Saturday, February 02, 2008


I got a comic book for free once, an illustrated guide to keeping an art diary. On the first page it references most diaries as being "filled with longing for a transformation." I've repeated that phrase in my head hundreds of times. Longing for transformation. Being dissatisfied with what you have but unable to capture that which you lack.

And it's not grass is greener. It's the blessing that becomes a curse - our birthright as thinking, emotive, self-aware creatures: absolute freedom to create your own life. It's horrifying.

I go to the gym every morning to try to work my way through accumulated injuries and the body-based insecurity I've been fermenting in my gullet since fifth grade (big goddamned surprise, everyone).

Well, who really gives a shit about that, Matt? You're right.

So I go home and look at all the books I haven't read, ostensibly containing some vast revelation that will dump itself into my soul and catapult me into the driver's seat. Then I push a few keys on my music keyboard, peeking timidly from behind the corner into rockstar land. Then I think about maybe I should be writing something profound, or should be doing homework. But I usually end up consulting the oracle for a while, thinking about how things could be.

Could be if I said "I love you" every time I felt it and meant it (I will be bringing up the topic of loving people frequently, so if this makes you uncomfortable, ask why, but I don't apologize), could be if I had been true to my birthright from an early age, could be if I could learn to pick up the reins NOW and get on with it, could be if I weren't so self-aware all the time, a cup pouring endlessly back into itself, which is a line I just found in my journal, which is filled with longing for transformation.

But really, Matt, who gives a shit about that?

You're right. Really, you are. Just keep driving.

Wednesday, January 30, 2008


Or wishing well, whatever few things you thumb through on the internet when you should be going to bed. Pages with pictures of people you miss, people you'd like to sleep with, people you don't know. Flipping out coins, staring, measuring the parameters of yourself against the traced lines of friends and strangers.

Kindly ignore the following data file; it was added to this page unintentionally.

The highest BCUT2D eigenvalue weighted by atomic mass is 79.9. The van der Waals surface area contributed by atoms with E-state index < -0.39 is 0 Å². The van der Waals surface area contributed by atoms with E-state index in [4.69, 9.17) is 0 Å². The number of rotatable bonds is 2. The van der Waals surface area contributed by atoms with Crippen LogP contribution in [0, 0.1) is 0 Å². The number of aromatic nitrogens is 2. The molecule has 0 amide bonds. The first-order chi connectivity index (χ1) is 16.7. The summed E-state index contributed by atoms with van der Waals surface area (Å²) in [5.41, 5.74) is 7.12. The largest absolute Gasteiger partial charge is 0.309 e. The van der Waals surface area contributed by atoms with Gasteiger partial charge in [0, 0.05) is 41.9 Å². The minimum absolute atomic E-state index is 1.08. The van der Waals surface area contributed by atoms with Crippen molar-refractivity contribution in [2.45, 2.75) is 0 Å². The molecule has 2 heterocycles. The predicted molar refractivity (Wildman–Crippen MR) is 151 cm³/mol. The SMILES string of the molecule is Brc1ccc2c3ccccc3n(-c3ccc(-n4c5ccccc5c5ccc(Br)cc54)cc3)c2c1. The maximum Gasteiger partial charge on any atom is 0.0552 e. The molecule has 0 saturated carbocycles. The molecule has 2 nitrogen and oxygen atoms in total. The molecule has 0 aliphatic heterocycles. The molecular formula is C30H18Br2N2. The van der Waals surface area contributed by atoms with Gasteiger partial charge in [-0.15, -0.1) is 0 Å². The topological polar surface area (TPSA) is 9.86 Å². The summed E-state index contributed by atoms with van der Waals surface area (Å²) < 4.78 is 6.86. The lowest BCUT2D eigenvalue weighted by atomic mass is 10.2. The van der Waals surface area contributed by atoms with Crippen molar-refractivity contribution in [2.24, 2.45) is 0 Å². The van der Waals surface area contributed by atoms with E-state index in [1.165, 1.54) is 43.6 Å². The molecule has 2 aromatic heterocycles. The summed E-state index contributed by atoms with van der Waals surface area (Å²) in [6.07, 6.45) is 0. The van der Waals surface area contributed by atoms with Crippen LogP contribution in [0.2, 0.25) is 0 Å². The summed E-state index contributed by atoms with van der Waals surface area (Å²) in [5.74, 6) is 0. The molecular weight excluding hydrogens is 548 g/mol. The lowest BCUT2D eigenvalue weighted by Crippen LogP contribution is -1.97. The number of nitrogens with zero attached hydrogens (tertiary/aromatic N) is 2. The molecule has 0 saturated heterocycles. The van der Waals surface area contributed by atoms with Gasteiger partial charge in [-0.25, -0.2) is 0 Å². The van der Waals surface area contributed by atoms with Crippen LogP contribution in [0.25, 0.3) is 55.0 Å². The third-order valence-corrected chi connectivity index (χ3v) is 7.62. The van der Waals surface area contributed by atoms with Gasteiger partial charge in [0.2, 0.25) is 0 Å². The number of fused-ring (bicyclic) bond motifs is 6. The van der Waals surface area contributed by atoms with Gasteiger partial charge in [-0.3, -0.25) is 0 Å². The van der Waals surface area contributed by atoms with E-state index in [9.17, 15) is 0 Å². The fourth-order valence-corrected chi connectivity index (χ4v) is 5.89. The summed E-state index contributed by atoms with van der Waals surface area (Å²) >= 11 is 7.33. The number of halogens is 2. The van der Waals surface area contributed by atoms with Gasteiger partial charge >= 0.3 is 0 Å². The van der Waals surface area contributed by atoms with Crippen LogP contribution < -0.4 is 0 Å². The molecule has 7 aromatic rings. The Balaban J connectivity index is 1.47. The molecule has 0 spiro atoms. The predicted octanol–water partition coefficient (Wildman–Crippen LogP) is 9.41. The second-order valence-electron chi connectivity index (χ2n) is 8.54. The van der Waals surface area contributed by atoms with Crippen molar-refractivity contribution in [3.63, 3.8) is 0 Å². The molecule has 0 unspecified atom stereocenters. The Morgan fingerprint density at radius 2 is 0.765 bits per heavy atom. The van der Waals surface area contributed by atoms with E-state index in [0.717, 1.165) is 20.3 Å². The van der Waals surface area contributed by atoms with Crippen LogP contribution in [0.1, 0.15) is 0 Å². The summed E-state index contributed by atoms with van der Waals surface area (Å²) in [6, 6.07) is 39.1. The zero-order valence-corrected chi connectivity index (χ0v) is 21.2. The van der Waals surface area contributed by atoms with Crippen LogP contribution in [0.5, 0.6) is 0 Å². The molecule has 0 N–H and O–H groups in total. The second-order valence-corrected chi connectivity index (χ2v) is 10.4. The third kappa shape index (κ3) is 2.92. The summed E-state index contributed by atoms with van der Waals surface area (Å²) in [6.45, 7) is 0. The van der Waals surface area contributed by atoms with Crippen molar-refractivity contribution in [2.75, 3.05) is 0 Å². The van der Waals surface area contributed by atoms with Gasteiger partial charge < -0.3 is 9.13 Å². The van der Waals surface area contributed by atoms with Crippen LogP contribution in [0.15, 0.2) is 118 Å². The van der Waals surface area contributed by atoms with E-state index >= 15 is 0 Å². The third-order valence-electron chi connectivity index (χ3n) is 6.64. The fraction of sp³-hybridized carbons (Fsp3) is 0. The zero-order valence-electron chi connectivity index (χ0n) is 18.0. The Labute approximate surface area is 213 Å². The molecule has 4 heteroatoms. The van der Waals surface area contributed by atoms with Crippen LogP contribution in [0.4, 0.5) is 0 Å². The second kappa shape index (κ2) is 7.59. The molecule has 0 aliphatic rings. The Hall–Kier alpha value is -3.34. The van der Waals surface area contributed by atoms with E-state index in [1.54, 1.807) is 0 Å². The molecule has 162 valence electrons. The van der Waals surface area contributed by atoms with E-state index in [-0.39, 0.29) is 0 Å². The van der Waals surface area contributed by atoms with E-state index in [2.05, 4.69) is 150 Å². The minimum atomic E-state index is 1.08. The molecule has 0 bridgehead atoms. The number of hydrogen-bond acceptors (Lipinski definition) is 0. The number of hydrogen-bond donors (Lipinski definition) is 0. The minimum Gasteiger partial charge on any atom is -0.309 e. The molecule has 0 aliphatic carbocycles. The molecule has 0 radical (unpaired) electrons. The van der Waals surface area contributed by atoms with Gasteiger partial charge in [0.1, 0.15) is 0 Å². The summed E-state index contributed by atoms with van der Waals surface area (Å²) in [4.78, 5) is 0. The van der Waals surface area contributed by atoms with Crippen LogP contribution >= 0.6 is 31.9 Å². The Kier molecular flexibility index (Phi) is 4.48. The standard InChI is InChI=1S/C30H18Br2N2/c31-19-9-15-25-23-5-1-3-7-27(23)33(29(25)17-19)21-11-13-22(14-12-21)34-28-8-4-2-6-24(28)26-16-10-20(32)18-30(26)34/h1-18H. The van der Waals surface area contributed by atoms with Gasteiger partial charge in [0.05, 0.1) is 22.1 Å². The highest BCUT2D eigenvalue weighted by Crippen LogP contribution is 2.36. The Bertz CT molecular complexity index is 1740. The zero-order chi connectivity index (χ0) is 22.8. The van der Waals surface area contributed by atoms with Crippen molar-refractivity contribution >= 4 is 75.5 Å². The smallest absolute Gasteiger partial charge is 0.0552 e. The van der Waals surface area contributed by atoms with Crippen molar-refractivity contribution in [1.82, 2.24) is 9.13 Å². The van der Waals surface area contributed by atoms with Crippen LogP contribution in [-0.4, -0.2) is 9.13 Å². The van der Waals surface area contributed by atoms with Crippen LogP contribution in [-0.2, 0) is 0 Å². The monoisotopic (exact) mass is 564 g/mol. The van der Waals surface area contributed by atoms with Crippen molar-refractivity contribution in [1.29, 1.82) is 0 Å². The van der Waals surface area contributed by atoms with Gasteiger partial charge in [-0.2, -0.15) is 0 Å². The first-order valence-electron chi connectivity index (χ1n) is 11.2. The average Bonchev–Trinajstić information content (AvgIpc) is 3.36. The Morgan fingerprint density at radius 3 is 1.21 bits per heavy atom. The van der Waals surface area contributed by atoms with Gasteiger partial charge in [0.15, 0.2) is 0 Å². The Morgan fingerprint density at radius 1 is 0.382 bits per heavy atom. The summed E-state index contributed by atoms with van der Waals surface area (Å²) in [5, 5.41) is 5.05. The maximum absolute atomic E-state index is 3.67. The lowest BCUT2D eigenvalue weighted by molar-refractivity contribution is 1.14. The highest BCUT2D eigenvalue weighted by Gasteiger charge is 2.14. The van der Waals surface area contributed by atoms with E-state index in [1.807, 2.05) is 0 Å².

Their mouths live. Sometimes they burp and keep on talking obliviously and it's adorable. Sometimes the lines solidify, in scratches, in being awed by how beautiful she is when she cries, in drawing pictures of unspeakable things all over your friend's homework. In graduating. In seeing his head shoved down so it doesn't hit the top of the police car.

But the tracery - of gameface pictures, of names of things, of glib glibness - is the lattice empty? Maybe not. A bookmark of time spent with various presences. This person you miss because the words "I love you" actually came out of them and they meant it and sometimes it helps so much. This person you want to sleep with even though you know better. This person you don't know but think about telegraphing because their names match yours.

You can look at the thing, make wishes, construct the future, see yourself reflected back in dim lines. Because finally, you thumb through your own names, your own pictures, your own carefully assembled nexus in the web. And then you see all the points coalesce into what you made for other people, truth (both the happy whole of the part and the ugly concealments) wriggles somewhere between your diaphragm and your kidney, and you think,


Then you drop another penny in the water.

Monday, January 28, 2008

One fast move or I'm gone.

Made my whiteboy pilgrimage to City Lights in San Francisco this weekend. I told myself I wasn't going to drop money on books, as I never read any of the ones I buy. But it's City Lights and I'm a whiteboy with seriousness in his heart so I picked Big Sur by Kerouac as my memento.

I open it in the motel room later and it's like going home and visiting a teacher that believed in you; like talking with closest friends at night, on a cliff, staring out over the place you grew up in, remembering why you're doing what you're doing. It is remembered, that Kerouac writes things that are true, that I am not the only person ever to spend too much time rubbing their fingers over the texture.

Awakening from a three-day binge, hearing bells in the mist, seeking refuge from himself, he writes, "One fast move or I'm gone."

I put the book down and think about tattoos.